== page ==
Young people today need opportunities to practice healthy relational skills, and they desperately need to see them modeled. Many leaders, mentors, teachers and parents I talk to, however, do not know even where to start in actively engaging the young people in their lives. What I have found, in interacting regularly with 5 to 25-year-olds, is that there is great power in a good question and active listening. I have yet to encounter a young person who did not respond positively to someone sincerely asking about their perspectives and concerns. True, there might be an eye roll or two at first, but when they see you persist in your interest in them, despite their eye roll, trust and respect begin to develop.
So, what does a good question entail? First of all, it must be open-ended. If it allows the young person to respond with a simple “yes,” “no,” “good” or “bad,” a grunt or sigh, it is not a good question. Instead, it should require some thoughtfulness. Instead of asking, “Did you have a good day at school?” try something like “What was the best part of your day at school?” The response to a good question should give you some insight into the young person’s life and provide an opportunity for a follow up question. For example, if they respond that the best part of their day was chatting with a friend, you could follow up with a question like, “Tell me about your friend? How did you meet?” A good question can thus communicate that you care about what they care about. Check out some other great sample questions here.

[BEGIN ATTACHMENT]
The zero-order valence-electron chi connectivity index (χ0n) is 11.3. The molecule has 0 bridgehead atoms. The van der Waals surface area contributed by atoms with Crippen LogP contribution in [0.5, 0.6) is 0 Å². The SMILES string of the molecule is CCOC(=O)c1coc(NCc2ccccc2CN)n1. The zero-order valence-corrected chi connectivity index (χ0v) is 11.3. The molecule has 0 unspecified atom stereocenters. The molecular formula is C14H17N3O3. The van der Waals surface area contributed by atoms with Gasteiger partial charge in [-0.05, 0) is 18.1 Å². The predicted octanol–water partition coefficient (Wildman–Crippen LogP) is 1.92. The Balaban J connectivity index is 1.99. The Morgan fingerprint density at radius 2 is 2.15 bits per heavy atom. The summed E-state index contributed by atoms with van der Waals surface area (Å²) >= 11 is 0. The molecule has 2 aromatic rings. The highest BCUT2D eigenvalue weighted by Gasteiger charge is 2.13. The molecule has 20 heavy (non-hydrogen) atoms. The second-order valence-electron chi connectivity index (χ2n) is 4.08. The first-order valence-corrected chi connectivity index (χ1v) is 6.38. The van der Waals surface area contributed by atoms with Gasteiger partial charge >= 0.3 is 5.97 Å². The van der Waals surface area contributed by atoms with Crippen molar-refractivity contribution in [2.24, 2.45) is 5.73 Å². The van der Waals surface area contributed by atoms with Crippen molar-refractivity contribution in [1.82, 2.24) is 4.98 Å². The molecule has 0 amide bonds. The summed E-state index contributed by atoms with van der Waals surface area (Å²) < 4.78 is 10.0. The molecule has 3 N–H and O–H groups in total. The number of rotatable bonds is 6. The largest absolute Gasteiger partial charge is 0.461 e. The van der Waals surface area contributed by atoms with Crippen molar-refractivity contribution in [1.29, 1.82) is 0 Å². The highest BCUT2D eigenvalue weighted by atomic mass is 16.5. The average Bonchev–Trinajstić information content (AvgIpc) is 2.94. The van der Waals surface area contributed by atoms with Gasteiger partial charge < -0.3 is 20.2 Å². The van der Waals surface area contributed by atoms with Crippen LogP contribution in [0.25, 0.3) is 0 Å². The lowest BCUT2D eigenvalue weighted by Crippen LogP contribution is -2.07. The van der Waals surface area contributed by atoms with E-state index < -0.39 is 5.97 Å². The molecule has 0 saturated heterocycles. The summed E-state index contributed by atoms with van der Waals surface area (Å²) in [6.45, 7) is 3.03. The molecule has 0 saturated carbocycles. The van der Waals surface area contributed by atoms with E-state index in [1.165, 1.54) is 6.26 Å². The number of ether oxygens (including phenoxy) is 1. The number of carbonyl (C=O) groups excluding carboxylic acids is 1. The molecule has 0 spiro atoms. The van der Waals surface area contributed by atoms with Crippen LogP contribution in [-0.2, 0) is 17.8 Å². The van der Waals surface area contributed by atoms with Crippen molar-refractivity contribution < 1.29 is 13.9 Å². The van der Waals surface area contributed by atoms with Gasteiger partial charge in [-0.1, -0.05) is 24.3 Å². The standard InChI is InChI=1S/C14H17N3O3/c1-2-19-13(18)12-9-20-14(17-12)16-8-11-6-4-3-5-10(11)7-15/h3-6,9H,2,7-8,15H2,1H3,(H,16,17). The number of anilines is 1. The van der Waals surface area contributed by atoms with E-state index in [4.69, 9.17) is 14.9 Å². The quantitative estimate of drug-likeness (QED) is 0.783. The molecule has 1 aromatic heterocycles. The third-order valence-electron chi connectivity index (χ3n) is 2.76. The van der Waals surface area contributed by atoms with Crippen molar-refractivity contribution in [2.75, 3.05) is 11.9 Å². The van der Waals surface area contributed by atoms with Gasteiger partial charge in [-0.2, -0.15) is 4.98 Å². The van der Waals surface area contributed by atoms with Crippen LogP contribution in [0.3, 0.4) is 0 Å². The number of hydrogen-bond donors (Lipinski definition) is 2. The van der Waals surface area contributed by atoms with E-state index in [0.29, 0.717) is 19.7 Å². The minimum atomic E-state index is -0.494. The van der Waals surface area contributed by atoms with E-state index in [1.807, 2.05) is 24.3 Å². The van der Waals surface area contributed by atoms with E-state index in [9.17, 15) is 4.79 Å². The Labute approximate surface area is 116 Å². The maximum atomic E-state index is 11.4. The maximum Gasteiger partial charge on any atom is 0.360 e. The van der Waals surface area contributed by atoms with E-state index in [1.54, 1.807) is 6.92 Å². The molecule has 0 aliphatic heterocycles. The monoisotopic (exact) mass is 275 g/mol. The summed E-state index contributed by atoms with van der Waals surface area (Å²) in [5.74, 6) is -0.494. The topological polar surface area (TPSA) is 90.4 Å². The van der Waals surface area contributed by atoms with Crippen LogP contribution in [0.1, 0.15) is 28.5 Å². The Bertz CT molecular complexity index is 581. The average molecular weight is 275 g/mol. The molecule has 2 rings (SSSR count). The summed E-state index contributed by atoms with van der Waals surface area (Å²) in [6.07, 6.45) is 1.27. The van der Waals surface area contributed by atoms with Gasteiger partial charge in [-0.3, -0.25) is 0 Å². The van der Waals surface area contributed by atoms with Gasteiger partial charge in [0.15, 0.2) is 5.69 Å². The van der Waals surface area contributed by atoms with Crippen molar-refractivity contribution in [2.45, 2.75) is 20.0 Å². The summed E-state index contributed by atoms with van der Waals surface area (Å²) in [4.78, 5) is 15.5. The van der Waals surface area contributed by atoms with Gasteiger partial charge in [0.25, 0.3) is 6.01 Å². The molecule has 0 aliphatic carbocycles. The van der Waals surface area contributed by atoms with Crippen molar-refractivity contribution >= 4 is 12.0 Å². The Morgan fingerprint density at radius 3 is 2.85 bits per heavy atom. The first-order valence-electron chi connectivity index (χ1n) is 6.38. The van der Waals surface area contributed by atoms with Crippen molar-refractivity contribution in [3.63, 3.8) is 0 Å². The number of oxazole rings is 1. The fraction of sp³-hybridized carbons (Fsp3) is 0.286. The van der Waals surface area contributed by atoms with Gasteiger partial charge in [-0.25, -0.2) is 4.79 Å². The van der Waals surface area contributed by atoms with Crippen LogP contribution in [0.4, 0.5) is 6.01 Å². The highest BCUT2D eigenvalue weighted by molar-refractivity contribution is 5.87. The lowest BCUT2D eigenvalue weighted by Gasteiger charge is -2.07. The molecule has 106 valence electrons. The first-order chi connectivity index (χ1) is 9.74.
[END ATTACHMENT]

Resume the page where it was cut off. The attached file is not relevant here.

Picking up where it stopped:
Good questions are one of the most powerful ways to demonstrate interest, gain empathy, and develop deep connections. As a result, they are a critical tool for all of us as we interact in a society that is increasingly distracted and busy. Make it a goal to practice asking good questions and taking the time to listen actively to the responses.